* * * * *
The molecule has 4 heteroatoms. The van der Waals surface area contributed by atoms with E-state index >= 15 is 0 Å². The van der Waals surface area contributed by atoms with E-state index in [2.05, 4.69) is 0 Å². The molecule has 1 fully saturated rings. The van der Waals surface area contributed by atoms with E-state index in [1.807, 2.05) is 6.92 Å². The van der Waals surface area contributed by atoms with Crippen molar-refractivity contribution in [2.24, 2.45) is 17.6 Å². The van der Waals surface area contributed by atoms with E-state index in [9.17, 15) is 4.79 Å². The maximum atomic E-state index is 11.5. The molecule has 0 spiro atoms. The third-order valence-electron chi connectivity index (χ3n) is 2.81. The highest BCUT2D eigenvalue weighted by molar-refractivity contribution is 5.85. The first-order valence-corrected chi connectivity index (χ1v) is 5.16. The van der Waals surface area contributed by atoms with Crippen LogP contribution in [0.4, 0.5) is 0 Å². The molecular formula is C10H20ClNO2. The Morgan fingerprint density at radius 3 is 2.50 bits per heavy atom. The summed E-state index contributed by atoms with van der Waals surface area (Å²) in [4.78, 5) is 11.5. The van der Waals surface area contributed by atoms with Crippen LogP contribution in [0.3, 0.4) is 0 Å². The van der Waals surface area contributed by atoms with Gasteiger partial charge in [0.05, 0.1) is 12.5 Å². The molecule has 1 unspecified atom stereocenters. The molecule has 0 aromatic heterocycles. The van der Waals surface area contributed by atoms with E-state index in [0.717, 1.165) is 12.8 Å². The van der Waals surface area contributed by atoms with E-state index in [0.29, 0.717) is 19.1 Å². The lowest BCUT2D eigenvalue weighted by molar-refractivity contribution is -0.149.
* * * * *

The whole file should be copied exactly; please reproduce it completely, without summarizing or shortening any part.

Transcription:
The molecule has 4 heteroatoms. The van der Waals surface area contributed by atoms with E-state index >= 15 is 0 Å². The van der Waals surface area contributed by atoms with E-state index in [2.05, 4.69) is 0 Å². The molecule has 1 fully saturated rings. The van der Waals surface area contributed by atoms with E-state index in [1.807, 2.05) is 6.92 Å². The van der Waals surface area contributed by atoms with Crippen molar-refractivity contribution in [2.24, 2.45) is 17.6 Å². The van der Waals surface area contributed by atoms with E-state index in [9.17, 15) is 4.79 Å². The maximum atomic E-state index is 11.5. The molecule has 0 spiro atoms. The third-order valence-electron chi connectivity index (χ3n) is 2.81. The highest BCUT2D eigenvalue weighted by molar-refractivity contribution is 5.85. The first-order valence-corrected chi connectivity index (χ1v) is 5.16. The van der Waals surface area contributed by atoms with Crippen LogP contribution in [0.4, 0.5) is 0 Å². The molecular formula is C10H20ClNO2. The Morgan fingerprint density at radius 3 is 2.50 bits per heavy atom. The summed E-state index contributed by atoms with van der Waals surface area (Å²) in [4.78, 5) is 11.5. The van der Waals surface area contributed by atoms with Crippen LogP contribution in [0.3, 0.4) is 0 Å². The van der Waals surface area contributed by atoms with Gasteiger partial charge in [0.05, 0.1) is 12.5 Å². The molecule has 1 unspecified atom stereocenters. The molecule has 0 aromatic heterocycles. The van der Waals surface area contributed by atoms with E-state index in [0.717, 1.165) is 12.8 Å². The van der Waals surface area contributed by atoms with E-state index in [0.29, 0.717) is 19.1 Å². The lowest BCUT2D eigenvalue weighted by molar-refractivity contribution is -0.149.